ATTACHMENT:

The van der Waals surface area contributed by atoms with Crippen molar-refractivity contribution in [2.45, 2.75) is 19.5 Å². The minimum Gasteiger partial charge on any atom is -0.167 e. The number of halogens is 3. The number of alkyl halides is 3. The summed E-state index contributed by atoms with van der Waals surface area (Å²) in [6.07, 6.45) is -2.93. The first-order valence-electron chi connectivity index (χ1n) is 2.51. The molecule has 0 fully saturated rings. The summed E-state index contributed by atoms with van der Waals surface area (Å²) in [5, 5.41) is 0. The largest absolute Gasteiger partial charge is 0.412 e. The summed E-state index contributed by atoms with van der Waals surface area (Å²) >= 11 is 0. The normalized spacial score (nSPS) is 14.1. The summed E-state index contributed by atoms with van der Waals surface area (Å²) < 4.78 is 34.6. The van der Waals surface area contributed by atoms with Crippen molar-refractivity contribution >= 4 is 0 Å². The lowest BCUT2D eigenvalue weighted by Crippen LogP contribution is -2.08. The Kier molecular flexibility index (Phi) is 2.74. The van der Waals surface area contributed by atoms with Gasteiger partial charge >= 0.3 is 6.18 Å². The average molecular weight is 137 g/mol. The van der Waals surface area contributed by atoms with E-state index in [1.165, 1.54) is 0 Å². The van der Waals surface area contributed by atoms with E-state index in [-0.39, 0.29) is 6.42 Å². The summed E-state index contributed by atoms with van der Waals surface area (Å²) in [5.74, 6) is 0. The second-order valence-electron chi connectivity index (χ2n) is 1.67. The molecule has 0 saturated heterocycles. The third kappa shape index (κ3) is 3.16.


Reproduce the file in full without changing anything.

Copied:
The van der Waals surface area contributed by atoms with Crippen molar-refractivity contribution in [2.45, 2.75) is 19.5 Å². The minimum Gasteiger partial charge on any atom is -0.167 e. The number of halogens is 3. The number of alkyl halides is 3. The summed E-state index contributed by atoms with van der Waals surface area (Å²) in [6.07, 6.45) is -2.93. The first-order valence-electron chi connectivity index (χ1n) is 2.51. The molecule has 0 fully saturated rings. The summed E-state index contributed by atoms with van der Waals surface area (Å²) in [5, 5.41) is 0. The largest absolute Gasteiger partial charge is 0.412 e. The summed E-state index contributed by atoms with van der Waals surface area (Å²) >= 11 is 0. The normalized spacial score (nSPS) is 14.1. The summed E-state index contributed by atoms with van der Waals surface area (Å²) < 4.78 is 34.6. The van der Waals surface area contributed by atoms with Crippen molar-refractivity contribution >= 4 is 0 Å². The lowest BCUT2D eigenvalue weighted by Crippen LogP contribution is -2.08. The Kier molecular flexibility index (Phi) is 2.74. The van der Waals surface area contributed by atoms with Gasteiger partial charge >= 0.3 is 6.18 Å². The average molecular weight is 137 g/mol. The van der Waals surface area contributed by atoms with E-state index in [1.165, 1.54) is 0 Å². The van der Waals surface area contributed by atoms with E-state index in [-0.39, 0.29) is 6.42 Å². The summed E-state index contributed by atoms with van der Waals surface area (Å²) in [5.74, 6) is 0. The second-order valence-electron chi connectivity index (χ2n) is 1.67. The molecule has 0 saturated heterocycles. The third kappa shape index (κ3) is 3.16.